Cite This Document

Related Documents

  • Tools of Persuasion in Abraham Lincoln's Gettysburg Address

    ...his life ended too early in the President’s Box of Fords Theatre. His Gettysburg Address demonstrates why we now see him as that great man—he did not antagonize, nor did he show disrespect to the dead, even those who fought for the Confederacy. He treated them all as people of one country, and honored them all equally. Lincoln’s respect fo...

    Read More
  • The Message of the Gettysburg Address

    ...The Message of the Gettysburg Address In 1863, the sixteenth President of the United States found himself engulfed by a horrific civil war and in leading his people to victory, Abraham Lincoln found himself in a predicament that required a well thought out motivational presentation. He found that opportunity with the address at Gettysburg. Pres...

    Read More
  • Abraham Lincoln: The Gettysburg Address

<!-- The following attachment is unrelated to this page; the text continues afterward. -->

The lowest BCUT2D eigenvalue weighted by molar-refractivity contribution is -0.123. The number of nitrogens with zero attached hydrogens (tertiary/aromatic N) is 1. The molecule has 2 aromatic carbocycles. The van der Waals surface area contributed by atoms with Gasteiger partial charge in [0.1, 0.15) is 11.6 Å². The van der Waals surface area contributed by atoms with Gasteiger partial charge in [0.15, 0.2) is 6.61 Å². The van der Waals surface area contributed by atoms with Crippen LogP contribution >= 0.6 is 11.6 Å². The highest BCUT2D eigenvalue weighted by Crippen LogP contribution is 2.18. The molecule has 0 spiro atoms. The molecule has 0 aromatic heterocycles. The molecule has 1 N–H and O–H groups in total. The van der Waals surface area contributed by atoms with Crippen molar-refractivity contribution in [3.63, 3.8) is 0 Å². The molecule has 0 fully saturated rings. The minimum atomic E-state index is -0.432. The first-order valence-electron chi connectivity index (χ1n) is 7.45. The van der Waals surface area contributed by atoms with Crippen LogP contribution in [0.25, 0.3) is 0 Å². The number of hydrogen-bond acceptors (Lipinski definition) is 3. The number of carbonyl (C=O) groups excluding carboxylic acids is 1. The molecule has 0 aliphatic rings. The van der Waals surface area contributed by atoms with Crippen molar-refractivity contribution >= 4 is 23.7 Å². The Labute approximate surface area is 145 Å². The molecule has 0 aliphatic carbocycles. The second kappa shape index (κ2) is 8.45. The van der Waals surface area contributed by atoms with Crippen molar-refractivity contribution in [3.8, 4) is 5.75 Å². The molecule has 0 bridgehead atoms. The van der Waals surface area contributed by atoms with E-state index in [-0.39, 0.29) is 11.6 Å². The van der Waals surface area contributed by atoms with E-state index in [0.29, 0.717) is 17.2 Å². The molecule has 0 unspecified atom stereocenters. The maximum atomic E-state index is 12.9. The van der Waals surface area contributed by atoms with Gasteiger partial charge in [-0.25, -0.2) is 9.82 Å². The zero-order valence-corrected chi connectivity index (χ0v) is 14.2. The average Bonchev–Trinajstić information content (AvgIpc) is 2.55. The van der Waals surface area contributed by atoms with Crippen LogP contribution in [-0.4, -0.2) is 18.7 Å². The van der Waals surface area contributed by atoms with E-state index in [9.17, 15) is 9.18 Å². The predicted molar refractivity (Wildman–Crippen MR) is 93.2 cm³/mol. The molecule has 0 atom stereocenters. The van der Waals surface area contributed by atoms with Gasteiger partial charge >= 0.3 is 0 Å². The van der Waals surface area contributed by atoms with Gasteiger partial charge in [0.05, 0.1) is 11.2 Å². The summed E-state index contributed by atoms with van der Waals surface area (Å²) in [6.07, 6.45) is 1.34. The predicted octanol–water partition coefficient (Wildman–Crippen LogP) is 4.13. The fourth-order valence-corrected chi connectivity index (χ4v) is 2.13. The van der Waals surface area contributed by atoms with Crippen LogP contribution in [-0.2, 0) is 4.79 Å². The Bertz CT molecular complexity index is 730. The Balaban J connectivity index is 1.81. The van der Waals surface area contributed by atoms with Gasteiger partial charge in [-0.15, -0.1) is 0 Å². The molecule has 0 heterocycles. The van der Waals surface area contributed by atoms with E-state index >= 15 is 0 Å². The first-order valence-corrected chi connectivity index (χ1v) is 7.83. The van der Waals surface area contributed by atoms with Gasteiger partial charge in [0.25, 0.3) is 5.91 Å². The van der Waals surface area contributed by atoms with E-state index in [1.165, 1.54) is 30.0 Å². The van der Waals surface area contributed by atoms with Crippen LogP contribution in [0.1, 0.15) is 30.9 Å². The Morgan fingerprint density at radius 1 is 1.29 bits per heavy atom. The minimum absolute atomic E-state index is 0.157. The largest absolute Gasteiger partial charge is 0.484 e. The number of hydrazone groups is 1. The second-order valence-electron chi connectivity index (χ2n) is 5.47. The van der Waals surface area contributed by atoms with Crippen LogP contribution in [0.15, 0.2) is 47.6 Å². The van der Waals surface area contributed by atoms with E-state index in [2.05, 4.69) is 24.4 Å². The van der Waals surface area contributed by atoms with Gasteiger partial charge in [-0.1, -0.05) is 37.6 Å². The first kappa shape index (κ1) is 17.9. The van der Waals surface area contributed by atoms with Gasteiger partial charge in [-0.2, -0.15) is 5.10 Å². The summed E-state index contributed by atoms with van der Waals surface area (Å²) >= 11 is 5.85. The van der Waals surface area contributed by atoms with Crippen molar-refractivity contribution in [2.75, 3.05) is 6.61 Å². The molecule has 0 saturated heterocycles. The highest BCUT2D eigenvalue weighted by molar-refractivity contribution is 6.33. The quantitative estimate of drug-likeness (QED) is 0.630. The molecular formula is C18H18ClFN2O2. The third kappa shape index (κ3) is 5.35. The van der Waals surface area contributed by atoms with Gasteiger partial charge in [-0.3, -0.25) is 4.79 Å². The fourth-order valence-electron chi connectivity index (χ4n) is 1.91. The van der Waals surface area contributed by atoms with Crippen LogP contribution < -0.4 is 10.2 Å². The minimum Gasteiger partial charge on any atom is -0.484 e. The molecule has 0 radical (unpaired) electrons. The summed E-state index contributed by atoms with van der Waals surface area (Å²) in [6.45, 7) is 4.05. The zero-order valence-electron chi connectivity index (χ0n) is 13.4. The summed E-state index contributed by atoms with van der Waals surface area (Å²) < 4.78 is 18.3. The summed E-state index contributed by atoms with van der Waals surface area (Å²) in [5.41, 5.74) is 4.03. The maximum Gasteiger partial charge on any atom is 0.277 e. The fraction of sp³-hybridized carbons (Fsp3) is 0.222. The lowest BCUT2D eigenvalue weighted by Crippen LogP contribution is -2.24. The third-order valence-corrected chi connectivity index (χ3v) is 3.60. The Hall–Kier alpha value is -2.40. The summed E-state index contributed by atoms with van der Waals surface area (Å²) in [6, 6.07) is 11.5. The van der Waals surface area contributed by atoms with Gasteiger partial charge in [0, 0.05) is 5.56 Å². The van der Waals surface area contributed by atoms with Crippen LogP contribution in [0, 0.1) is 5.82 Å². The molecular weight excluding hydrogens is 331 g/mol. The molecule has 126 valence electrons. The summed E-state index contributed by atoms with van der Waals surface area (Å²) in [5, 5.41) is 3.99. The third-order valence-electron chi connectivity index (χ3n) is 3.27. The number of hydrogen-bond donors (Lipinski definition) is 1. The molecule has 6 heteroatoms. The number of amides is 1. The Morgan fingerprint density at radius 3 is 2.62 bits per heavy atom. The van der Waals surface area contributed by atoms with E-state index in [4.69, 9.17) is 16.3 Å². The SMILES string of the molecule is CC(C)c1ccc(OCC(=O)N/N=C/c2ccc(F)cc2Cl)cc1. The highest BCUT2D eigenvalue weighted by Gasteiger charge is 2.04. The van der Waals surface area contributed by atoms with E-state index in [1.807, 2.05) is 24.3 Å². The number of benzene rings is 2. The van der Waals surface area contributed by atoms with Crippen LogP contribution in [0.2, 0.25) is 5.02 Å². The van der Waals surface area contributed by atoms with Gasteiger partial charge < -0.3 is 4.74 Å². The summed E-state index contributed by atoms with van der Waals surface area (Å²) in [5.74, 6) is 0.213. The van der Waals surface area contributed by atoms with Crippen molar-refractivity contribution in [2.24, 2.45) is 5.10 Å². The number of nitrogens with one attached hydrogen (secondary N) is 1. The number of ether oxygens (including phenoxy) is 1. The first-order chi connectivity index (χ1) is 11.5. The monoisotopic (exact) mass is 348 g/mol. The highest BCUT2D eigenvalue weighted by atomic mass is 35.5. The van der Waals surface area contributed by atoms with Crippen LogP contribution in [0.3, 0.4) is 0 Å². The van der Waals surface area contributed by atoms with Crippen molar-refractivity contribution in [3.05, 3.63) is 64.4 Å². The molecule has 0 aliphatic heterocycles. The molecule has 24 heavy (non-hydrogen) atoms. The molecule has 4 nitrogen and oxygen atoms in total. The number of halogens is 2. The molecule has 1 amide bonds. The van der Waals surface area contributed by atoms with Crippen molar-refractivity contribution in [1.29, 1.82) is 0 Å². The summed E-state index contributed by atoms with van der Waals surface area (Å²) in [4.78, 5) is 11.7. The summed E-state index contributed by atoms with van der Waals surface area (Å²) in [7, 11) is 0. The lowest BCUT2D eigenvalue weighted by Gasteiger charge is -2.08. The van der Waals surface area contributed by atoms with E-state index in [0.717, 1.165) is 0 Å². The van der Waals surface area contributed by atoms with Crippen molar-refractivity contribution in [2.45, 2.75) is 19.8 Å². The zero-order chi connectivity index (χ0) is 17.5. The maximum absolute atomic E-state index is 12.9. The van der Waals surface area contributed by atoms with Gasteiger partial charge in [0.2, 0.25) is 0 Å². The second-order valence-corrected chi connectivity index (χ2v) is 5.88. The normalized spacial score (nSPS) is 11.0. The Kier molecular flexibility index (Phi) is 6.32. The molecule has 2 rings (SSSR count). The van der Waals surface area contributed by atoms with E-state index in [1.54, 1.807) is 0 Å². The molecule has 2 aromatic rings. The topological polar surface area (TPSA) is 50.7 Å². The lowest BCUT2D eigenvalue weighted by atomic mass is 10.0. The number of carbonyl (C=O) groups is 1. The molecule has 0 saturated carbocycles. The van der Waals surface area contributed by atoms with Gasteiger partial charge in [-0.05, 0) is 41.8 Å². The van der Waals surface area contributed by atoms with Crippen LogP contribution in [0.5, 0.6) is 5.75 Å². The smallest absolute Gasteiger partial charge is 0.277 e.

... Abraham Lincoln: The Gettysburg Address Vs. Martin Luther King Jr.: Letter from Birmingham Jail Both President Abraham Lincoln and Martin Luther King Jr. mastered the technique of using words to effectively influence and persuade their audience into action. Their words delivered during difficult times in America’s his...

    Read More
  • The Gettysburg Address Paper

    ...Tara Okunade 3/11/08 AP English 3 2nd Prd The Gettysburg Address Imagine being a soldier in a great war, and some of your comrades have been shot down, and there they lay: Dead. Wouldn’t your spirits be lowered? This was the story of the soldiers in the Civil War who watched their friends die and couldn’t do anything about it. On ...

    Read More
  • Analysis of the Gettysburg Address